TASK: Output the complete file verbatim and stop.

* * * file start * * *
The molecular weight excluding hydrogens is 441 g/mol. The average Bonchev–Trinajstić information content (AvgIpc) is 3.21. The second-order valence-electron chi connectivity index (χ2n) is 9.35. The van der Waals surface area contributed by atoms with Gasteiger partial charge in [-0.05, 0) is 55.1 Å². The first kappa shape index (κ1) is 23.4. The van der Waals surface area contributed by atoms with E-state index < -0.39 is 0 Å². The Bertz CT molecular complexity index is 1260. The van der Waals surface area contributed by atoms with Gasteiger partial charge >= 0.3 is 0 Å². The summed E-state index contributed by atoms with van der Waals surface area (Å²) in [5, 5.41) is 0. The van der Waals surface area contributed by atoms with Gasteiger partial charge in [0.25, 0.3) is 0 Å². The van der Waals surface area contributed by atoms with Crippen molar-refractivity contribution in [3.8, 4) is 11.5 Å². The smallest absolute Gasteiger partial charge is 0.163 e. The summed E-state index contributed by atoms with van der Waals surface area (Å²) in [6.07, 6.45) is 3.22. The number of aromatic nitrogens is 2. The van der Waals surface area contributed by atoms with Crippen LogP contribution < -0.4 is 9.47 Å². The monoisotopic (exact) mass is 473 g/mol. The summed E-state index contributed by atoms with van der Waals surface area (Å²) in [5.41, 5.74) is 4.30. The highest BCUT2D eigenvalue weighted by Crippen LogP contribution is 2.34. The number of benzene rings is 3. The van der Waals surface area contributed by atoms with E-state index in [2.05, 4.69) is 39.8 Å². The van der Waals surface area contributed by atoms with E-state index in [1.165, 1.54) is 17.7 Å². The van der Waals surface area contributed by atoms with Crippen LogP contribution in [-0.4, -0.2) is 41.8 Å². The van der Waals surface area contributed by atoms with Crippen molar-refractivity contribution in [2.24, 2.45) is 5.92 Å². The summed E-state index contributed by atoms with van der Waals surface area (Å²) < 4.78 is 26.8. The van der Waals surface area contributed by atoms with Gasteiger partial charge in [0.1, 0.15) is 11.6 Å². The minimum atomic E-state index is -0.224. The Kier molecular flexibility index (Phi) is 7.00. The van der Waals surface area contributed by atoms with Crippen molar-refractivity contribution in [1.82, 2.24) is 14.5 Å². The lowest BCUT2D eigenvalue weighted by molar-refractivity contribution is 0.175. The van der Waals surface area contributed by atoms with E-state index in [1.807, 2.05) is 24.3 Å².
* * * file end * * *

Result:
The molecular weight excluding hydrogens is 441 g/mol. The average Bonchev–Trinajstić information content (AvgIpc) is 3.21. The second-order valence-electron chi connectivity index (χ2n) is 9.35. The van der Waals surface area contributed by atoms with Gasteiger partial charge in [-0.05, 0) is 55.1 Å². The first kappa shape index (κ1) is 23.4. The van der Waals surface area contributed by atoms with E-state index < -0.39 is 0 Å². The Bertz CT molecular complexity index is 1260. The van der Waals surface area contributed by atoms with Gasteiger partial charge >= 0.3 is 0 Å². The summed E-state index contributed by atoms with van der Waals surface area (Å²) in [5, 5.41) is 0. The van der Waals surface area contributed by atoms with Gasteiger partial charge in [0.25, 0.3) is 0 Å². The van der Waals surface area contributed by atoms with Crippen molar-refractivity contribution in [3.8, 4) is 11.5 Å². The smallest absolute Gasteiger partial charge is 0.163 e. The summed E-state index contributed by atoms with van der Waals surface area (Å²) in [6.07, 6.45) is 3.22. The number of aromatic nitrogens is 2. The van der Waals surface area contributed by atoms with Crippen LogP contribution < -0.4 is 9.47 Å². The monoisotopic (exact) mass is 473 g/mol. The summed E-state index contributed by atoms with van der Waals surface area (Å²) in [5.41, 5.74) is 4.30. The highest BCUT2D eigenvalue weighted by Crippen LogP contribution is 2.34. The number of benzene rings is 3. The van der Waals surface area contributed by atoms with E-state index in [2.05, 4.69) is 39.8 Å². The van der Waals surface area contributed by atoms with E-state index in [1.165, 1.54) is 17.7 Å². The van der Waals surface area contributed by atoms with Crippen LogP contribution in [-0.4, -0.2) is 41.8 Å². The van der Waals surface area contributed by atoms with Crippen molar-refractivity contribution in [2.24, 2.45) is 5.92 Å². The summed E-state index contributed by atoms with van der Waals surface area (Å²) < 4.78 is 26.8. The van der Waals surface area contributed by atoms with Gasteiger partial charge in [0.1, 0.15) is 11.6 Å². The minimum atomic E-state index is -0.224. The Kier molecular flexibility index (Phi) is 7.00. The van der Waals surface area contributed by atoms with Crippen molar-refractivity contribution in [1.82, 2.24) is 14.5 Å². The lowest BCUT2D eigenvalue weighted by molar-refractivity contribution is 0.175. The van der Waals surface area contributed by atoms with E-state index in [1.807, 2.05) is 24.3 Å².